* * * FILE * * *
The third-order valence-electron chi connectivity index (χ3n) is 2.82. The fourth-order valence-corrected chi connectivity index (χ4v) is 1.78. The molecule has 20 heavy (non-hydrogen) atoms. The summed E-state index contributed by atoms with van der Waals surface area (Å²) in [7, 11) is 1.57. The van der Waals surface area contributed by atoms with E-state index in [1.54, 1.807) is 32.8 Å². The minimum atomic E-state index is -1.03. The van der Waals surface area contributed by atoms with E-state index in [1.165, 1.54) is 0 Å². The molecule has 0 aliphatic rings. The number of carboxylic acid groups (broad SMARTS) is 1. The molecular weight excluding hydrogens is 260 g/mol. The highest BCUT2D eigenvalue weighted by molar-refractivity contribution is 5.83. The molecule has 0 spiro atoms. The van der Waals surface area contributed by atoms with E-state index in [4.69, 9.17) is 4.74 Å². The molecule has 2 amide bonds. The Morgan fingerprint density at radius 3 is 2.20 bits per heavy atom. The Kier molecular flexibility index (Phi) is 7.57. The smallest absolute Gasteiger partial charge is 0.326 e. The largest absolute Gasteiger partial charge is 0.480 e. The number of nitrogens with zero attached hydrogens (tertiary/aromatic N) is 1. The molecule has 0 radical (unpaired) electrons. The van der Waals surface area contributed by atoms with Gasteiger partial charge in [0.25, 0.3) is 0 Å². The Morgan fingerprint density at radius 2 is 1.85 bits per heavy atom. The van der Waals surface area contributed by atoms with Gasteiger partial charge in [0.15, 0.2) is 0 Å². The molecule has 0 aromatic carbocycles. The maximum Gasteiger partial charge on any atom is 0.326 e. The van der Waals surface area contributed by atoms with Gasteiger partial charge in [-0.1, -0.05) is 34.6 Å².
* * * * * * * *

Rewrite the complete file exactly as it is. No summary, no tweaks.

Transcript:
The third-order valence-electron chi connectivity index (χ3n) is 2.82. The fourth-order valence-corrected chi connectivity index (χ4v) is 1.78. The molecule has 20 heavy (non-hydrogen) atoms. The summed E-state index contributed by atoms with van der Waals surface area (Å²) in [7, 11) is 1.57. The van der Waals surface area contributed by atoms with E-state index in [1.54, 1.807) is 32.8 Å². The minimum atomic E-state index is -1.03. The van der Waals surface area contributed by atoms with E-state index in [1.165, 1.54) is 0 Å². The molecule has 0 aliphatic rings. The number of carboxylic acid groups (broad SMARTS) is 1. The molecular weight excluding hydrogens is 260 g/mol. The highest BCUT2D eigenvalue weighted by molar-refractivity contribution is 5.83. The molecule has 0 spiro atoms. The van der Waals surface area contributed by atoms with E-state index in [4.69, 9.17) is 4.74 Å². The molecule has 2 amide bonds. The Morgan fingerprint density at radius 3 is 2.20 bits per heavy atom. The Kier molecular flexibility index (Phi) is 7.57. The smallest absolute Gasteiger partial charge is 0.326 e. The largest absolute Gasteiger partial charge is 0.480 e. The number of nitrogens with zero attached hydrogens (tertiary/aromatic N) is 1. The molecule has 0 radical (unpaired) electrons. The van der Waals surface area contributed by atoms with Gasteiger partial charge in [0.25, 0.3) is 0 Å². The Morgan fingerprint density at radius 2 is 1.85 bits per heavy atom. The van der Waals surface area contributed by atoms with Gasteiger partial charge in [0.15, 0.2) is 0 Å². The molecule has 0 aromatic carbocycles. The maximum Gasteiger partial charge on any atom is 0.326 e. The van der Waals surface area contributed by atoms with Gasteiger partial charge in [-0.1, -0.05) is 34.6 Å².